then drove to Connecticut for Jen’s annual Christmakkah celebration,
then visited with family and friends,
then drove to Maine to visit with the cousins, and awesome aunt and uncle,
then experienced the snowpocalypse that initiated the New Year (please note: Audrey wishes to be a snow plow driver when she grows up),
then dealt with two cancelled flights–one discovered at the airport after schlepping all our gear there, rescheduling for a flight that might or might not make it out of Logan (but hey, we met Elizabeth Warren, who was so nice to our kids), racing to barely make our connection in DC, dealing with at least one kid always awake on the cross-country flight, one puker (thank God we bring extra clothes in the carry-on), and exhaustion reminiscent of newborn parenting,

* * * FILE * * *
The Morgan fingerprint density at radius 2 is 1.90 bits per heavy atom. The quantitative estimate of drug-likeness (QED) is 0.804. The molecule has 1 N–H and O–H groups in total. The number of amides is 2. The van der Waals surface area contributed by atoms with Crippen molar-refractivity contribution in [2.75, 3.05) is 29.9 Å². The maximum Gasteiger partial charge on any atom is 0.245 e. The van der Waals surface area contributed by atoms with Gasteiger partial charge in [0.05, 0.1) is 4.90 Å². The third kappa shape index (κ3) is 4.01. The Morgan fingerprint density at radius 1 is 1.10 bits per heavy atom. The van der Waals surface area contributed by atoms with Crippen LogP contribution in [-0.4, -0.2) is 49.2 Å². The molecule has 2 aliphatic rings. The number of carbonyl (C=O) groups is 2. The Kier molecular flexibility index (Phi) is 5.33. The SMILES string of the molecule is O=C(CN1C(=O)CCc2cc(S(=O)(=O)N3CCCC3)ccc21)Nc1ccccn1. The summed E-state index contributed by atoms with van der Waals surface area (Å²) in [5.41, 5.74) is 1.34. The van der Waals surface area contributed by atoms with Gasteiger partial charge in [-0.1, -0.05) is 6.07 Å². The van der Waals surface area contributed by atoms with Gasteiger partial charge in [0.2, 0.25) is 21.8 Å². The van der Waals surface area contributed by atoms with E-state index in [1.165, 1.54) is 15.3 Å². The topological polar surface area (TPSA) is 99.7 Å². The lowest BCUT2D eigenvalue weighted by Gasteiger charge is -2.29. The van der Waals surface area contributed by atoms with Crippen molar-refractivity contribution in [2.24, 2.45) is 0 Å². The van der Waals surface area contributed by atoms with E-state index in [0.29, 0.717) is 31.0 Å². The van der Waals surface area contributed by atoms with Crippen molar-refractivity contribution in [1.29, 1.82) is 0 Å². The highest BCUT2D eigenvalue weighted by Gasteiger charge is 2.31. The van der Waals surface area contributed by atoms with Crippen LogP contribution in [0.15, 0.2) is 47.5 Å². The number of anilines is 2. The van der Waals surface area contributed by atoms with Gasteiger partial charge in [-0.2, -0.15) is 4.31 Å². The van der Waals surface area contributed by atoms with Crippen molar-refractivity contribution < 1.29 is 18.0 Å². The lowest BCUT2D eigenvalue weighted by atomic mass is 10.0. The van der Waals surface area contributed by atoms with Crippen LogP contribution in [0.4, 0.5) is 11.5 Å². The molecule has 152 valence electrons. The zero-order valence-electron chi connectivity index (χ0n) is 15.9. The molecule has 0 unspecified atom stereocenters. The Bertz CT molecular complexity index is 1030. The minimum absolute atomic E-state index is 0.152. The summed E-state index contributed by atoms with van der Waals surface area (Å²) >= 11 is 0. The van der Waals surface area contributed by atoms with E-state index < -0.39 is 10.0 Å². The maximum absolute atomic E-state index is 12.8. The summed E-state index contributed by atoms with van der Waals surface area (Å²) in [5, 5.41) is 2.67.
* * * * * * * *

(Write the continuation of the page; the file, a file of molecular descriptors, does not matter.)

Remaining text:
and my nasty cold combined with laryngitis, which passed to Theresa as croup. I sat for three steamy bathroom sessions in nine hours, took her to the pediatrician’s, gave her the prescription, and rocked and whispered and tried to convince the other two that they did NOT want to be sick too.
And I did not lose it with my kids.
I got frustrated, sure. For the ten days of our trip, there was usually one extra adult around to help distract or calm or entertain, but even during the mealtime fights, the non-naps, the throwing of objects…I didn’t lose it.
And I don’t usually make New Year’s resolutions, but here is one I can try to keep:
- limiting my consumption of digital media, inspired by the Hands-Free Mama.
My friends share all kinds of interesting parenting articles on Facebook. I subscribe to a couple of parenting blogs. I read these because I want to be better, to learn new strategies or hear different perspectives on how to raise compassionate, resilient, independent, confident children.